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On Heaven and Earth: Pope Francis on Faith, Family, and the Church in the Twenty-First Century

4.02 of 5 stars 4.02  ·  rating details  ·  439 ratings  ·  87 reviews
New York Times Bestseller!

From the man who became Pope Francis, Jorge Mario Bergoglio shares his thoughts on religion, reason, and the challenges the world faces in the 21st century with Abraham Skorka, a rabbi and biophysicist.

For years Cardinal Jorge Mario Bergoglio, archbishop of Argentina, and Rabbi Abraham Skorka were tenacious promoters of inter-religious dialogues o
Hardcover, 236 pages
Published April 19th 2013 by Image (first published November 17th 2010)
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Community Reviews

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Jan Rice
This is what a book club will do for you! I never ever would have read a book like this if it hadn't been for the book club.

I don't mean because of the authors but because it's a book composed of a dialogue two people had had. My assumptions were that it would be lightweight, just to have something to publish.

By the way, there are two authors, not only the (at the time) cardinal but also a rabbi friend of his in Argentina, Abraham Skorka, both celebrating the value of dialogue.

At first my preco
The title should be different.

This book is a series of conversations between Jorge Mario Bergoglio (now our new Pope Francis) and Rabbi Abraham Skorka. They talk about a wide array of topics giving both Jewish and Christian answers respectively.

I really liked the style of this book. The respectful conversation between these two men really impressed me.

It offers a great insight into the mind of our new Pope. This is maybe the best look at what he thinks about issues that I have found to date.
Katie Bagley
Generally, it was a great book. The only reason it lost a gavel from a perfect score is because, since the book was in the form of a conversation, there were several topics discussed that were particular to Argentine social history that could have done with some additional explanation or background. It caused me to look up a series of events/issues online, but that’s never a bad thing.
Jason Theobald
Like many others, I am sure, I was most interested to pick up this book because it was our new Pope in his own words. When I heard that this book was out there, I was intrigued; rarely do we get an insight into a Pope's mind like this, where it is not teaching but rather simply discussion. From the outset of this book, you get a good idea of what the the book will be like: friendly, intriguing dialogue which is not about debate but rather about finding common ground and looking at life from one' ...more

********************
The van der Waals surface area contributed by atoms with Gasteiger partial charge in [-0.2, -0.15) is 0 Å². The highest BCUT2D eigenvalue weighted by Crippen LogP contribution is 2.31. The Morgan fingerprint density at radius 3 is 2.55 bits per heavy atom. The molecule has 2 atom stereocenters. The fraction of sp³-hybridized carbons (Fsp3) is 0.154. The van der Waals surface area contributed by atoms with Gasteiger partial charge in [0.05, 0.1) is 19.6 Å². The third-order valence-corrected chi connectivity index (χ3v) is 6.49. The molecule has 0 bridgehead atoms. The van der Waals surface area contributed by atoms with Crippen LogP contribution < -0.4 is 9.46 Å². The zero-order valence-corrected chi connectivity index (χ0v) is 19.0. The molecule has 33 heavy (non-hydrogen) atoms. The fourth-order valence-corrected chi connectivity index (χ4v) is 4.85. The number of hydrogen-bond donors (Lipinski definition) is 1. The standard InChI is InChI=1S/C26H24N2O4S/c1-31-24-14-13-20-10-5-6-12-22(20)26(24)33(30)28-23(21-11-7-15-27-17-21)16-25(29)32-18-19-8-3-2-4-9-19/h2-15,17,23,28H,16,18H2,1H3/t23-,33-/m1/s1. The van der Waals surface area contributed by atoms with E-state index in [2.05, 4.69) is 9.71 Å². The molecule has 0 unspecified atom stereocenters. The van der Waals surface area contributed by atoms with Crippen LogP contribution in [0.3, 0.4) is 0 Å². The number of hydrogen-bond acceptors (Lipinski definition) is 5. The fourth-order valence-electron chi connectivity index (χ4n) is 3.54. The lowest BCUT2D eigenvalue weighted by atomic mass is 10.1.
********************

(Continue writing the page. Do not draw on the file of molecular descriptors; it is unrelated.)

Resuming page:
Nancy Bielski
This was absolutely lovely. The Rabbi and Pope said some really thought-provoking things. Very well articulated. I would recommend this to anyone who is interested in faith and religion. I think what they discuss doesn't necessarily push any specific religious doctrine, but instead discusses faith in general. It was great.
This very quick read is an only mildly interesting exchange between two religious leaders on topics that include past interfaith exchanges, abortion, divorce, euthanasia, fundamentalism, same-sex marriage, the holocaust, science, women – even a very brief discussion of pedophilic clergy - and others. The trend of the conversations is predictable, and the book really doesn’t offer anything new for the reader to discover. The reader expecting to get a glimpse into the minds of these two men will b ...more
On Heaven and Earth Pope Francis on Faith, Family, and the Church in the Twenty-First Century is a fascinating book, in which the man who would become Pope Francis -- Jorge Mario Bergoglio, archbishop of Buenos Aires, warmly and casually converses with Argentinian Rabbi Abraham Skorka on a diverse range of topics. Some of these topics include: religion, prayer, euthanasia, women, homosexuality, abortion, divorce, money, poverty, politics, and power. Originally published in 2010, this book docume ...more
Maria Grazia
Scritto in tempi non sospetti, questo libro raccoglie i dialoghi tra il capo spirituali della chiesa cattolica e quello dell'ebraismo in Argentina. Non è una dotta disputa teologica sulle due religioni, perché i due interlocutori SONO dotti teologi, e non devono dimostrare niente a nessuno, ma piuttosto una chiacchierata amichevole in cui ciascuno dice la sua sugli argomenti più disparati, assentendo o dissentendo sulle altrui opinioni in uno spirito di rispetto estremo, come devono fare i veri ...more
Pomůžu si slovy Roberta Pelikána, který psal pro časopis Respekt: „Jsem bez vyznání, a vnitřní záležitosti katolické církve mne proto vždy nechávaly chladným. Habemus papam tak pro mne vždy bylo pouhé habent (oni mají) – o mého papeže tu vskutku nešlo.

Překvapené nadšení, které nejen ve mně vyvolává papež František, vypovídá mnoho nejen o stavu katolické církve, ale i o stavu našeho světa.
Zneklidňující, neb nás to usvědčuje z pohodlnosti, nesnažíme-li se sami alespoň občas a alespoň na chvilku
The cover describes it as 'las opiniones del papa Francisco I sobre la familia, la fe, y el papel de la Iglesia en el siglo XXI' but the conversations themselves offer much more -- Rabbi Skorka's insights on all these things, the role of religion in Argentine history, a Latin American perspective on world events, and a model of genuinely civil dialog on genuinely divisive topics. While the conversations have been carefully edited, there are spontaneous moments: